Abstract WMP89: Stroke Code De-escalation Safety and Outcomes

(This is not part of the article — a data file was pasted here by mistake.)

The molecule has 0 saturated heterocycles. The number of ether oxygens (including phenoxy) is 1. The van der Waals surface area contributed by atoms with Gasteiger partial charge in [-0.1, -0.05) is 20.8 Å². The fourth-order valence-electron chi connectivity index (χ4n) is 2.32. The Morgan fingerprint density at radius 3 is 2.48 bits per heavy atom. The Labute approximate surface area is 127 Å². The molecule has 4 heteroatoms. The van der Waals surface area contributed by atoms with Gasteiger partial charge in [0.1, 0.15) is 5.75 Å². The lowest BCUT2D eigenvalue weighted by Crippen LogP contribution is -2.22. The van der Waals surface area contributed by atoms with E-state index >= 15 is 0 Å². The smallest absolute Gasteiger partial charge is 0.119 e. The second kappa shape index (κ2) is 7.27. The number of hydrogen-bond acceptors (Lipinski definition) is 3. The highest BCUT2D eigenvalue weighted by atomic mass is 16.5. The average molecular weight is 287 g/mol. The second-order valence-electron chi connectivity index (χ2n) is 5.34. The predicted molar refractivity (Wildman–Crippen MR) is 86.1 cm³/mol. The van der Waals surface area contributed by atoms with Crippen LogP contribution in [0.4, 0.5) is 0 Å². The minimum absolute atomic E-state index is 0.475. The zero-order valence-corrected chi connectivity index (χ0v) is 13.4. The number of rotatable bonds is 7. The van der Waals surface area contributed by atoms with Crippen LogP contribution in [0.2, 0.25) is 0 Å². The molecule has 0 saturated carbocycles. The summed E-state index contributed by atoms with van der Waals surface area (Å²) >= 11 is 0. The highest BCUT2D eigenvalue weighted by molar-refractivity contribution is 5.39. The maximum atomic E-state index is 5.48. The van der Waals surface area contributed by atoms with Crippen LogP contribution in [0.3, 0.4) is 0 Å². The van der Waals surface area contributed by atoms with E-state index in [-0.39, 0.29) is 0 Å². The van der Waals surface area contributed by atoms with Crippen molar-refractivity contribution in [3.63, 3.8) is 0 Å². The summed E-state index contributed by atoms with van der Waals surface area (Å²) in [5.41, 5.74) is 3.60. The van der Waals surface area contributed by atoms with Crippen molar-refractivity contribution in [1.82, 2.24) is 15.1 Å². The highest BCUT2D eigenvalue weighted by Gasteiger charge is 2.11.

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Introduction: “Stroke codes” (SCs) facilitate the timely treatment of acute ischemic stroke (AIS) with IV tPA or intra-arterial thrombectomy (IAT), but are inherently resource-intensive and can expose patients to unnecessary and potentially harmful interventions. While all healthcare providers are encouraged to activate SCs, this might lead to low SC-to-treatment-ratios (SCTR). We examined the impact of de-escalation of stroke codes (DSCs) on SCTR.Methods: DSCs were initiated in our institution in January 2015. All DSCs were reviewed for the patient’s eligibility for IV tPA or IAT, and reason for de-escalation. We reviewed all stroke codes 12 months before and after the initiation of this process and compared the SCTR by chi-squared testing.Results: In 2014, prior to DSCs, 253 SCs resulted in 22 AIS interventions (22 IV tPA) for a SCTR of 8.7%. In 2015, 348 SCs were activated with 64 subsequent DSCs (18.4%) and 45 AIS interventions (38 IV tPA, 7 IAT, 7 both), for a SCTR of 15.8%. The improvement in SCTR after introducing DSCs was statistically significant (p=0.012). When restricting the analysis to IV tPA interventions alone, there remained a trend (p=0.068) towards improvement in SCTR. Retrospective chart review did not reveal any DSC cases that resulted in missed opportunity for IV TPA or IAT treatment. No DSCs were due to an acute ICH. Justifications for de-escalations are summarized in figure 1.Conclusions: The introduction of DSCs resulted in a statistically significant absolute improvement in SCTR of 7.1%. Importantly, DSCs did not result in any eligible AIS patient forgoing IV tPA or IAT, nor missed ICH. More research is needed to increase the yield of stroke codes, refine the criteria for both activating and de-escalating them, and quantify the resource and cost implications of such de-escalations.

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